Thank you everyone for taking time in your busy home to see me today. I try to post encouraging and informative articles that will benefit home life.
As I remembered a video clip of the Welsh designer Laura Ashley (go to approximately 1:55 on the video to listen to her explain this) many years ago saying that the clothes she designed were mainly for the home, I have been trying to sew up some garments using a very easy pattern from New Look, which is a Simplicity Pattern product. I am trying this season to use this pattern in many different ways, to wear daily at home.
I remember the fashion reporters at the time were saying her designs were of no interest to the fashion world. Laura always said they were not designed to wear in posh places but were for the home and for country people. So please do not think my designs have anything to do with trying to make a fashion statement...they aren't even related to what is going on in fashion today. I use things gleaned from all eras of clothing as far as they will fit into homemaking and home life. I have to have garments I can move and walk in, clean and cook in, as well as show hospitality in, and I also want them to be suitable for grocery shopping and other outings. That is why I liked the Laura Ashely designs so much.
I alter this pattern by adding borders or pleats at the hemline, elastic gathers on the skirt and sleeves, and of course sleeves from other patterns. Also I put a coordinating color piping on the neckline because the dress does not get as worn and thin with that added part. I am planning to add ruching and trims on the bodice, as well.
On my sewing sidebar I show you how I raised the neckline on this dress. Since this pattern has no zipper or buttons, it is supposed to be loose enough to get over the head, so it cannot have a Victorian-high neckline, but it can be made a little higher. I find with any clothing, whether sewn or bought, the necklines look okay when standing fully upright, but when you bend or lean forward they gape. That is why I created this tutorial on how to raise a neckline. I also wanted to raise the neckline without taking away from the beauty and the drape of the garment.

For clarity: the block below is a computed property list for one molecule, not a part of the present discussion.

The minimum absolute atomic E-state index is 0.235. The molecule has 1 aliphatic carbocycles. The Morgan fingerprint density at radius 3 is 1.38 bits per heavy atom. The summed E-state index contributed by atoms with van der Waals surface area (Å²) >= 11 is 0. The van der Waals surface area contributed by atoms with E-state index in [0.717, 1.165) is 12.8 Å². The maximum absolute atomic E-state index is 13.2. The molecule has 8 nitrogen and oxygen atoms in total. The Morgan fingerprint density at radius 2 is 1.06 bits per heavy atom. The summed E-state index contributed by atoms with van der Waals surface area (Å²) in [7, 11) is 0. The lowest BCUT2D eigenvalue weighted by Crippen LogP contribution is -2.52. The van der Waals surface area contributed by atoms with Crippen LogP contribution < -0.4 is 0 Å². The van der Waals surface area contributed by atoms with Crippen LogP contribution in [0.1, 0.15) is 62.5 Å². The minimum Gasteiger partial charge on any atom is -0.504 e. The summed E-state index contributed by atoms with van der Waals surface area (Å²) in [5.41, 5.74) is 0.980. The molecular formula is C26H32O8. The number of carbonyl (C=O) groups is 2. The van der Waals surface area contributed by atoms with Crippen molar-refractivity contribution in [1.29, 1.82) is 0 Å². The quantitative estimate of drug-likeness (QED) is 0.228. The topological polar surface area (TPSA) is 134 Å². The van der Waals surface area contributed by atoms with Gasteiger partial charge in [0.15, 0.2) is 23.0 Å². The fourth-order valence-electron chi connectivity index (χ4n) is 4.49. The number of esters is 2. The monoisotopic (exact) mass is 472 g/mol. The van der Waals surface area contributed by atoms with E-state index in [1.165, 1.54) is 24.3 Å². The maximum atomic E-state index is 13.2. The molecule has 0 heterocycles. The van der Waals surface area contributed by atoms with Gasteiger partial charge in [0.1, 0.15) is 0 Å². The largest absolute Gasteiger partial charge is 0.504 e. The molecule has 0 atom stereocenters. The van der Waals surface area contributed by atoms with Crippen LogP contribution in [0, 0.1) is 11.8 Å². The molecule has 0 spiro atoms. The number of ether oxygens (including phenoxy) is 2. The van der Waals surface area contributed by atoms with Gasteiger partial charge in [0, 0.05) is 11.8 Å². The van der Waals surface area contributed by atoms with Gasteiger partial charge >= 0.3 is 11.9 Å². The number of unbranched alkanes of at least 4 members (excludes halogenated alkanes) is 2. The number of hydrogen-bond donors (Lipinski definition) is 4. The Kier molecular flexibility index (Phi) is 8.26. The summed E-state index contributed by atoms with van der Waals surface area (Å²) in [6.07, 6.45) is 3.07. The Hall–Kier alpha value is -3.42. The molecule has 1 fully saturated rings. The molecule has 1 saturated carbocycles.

Since I didn't really like the photograph of me in the dress, I posed it here for a picture. It actually looks better on the hanger anyway. I made a cumber band tie for it, but for a normal day around here I wear a very roomy waistline, not tied.
As I am more interested in the pattern and fabric color than in the background setting, I painted the figure and then moved on to sewing the next dress, but I hope to add color to the background because the sky is so pretty today.
Since I made this dress a bit larger than my size, I took two tucks in the back to make it more fitted, which I have tried to show in the picture below.
New Look (Simplicity) 6352
With the cumberband tie, this dress is a better length for working at home! I have since shortened it a bit more. Notice the elastic gather on the side seam, which pulls up the ruffle to form different style. I changed the entire scene for sketching, because I knew I could not manage that hammock in the background of the photo.
I will be trying to sew an entire "trousseau" with this pattern just to see what all can be done with it. I wish Simplicity would add a variety of sleeves and hems, necklines, ties and collars to the pattern and make it easy. I am even going to do a sailor collar version of this, and, to be overly, outrageously ambitious (at my age) attempt a cotton wedding dress, something I have always wanted to do. Don't worry, I will try and find a younger model for that one!
I also wanted to let you have a peek into my sewing area, and show my collection of pages from catalogs which I use for sewing ideas; not that I will sew them all.
When I went to Allposters and typed in "laundry" and "hanging out the wash" a host of 19th century paintings of ladies and children with clotheslines and baskets of laundry came up, including this one by English painter Helen Allingham. The painters thought the subject of hanging the wash was a perfect outdoor subject to paint.
I know not all ladies can sew, and I only wanted to share with you how sweet and romantic it can be to have something pretty to wear at home and how ordinary scenes at home can create beautiful memories. Even if you don't like to wear dresses at home, you can find a pretty top these days that is very feminine, to wear at home. As our families are so special, it is a treat for them to see the wife and mother in something fresh and cheerful, and we shouldn't put off being lovely for them, both in attitude and appearance.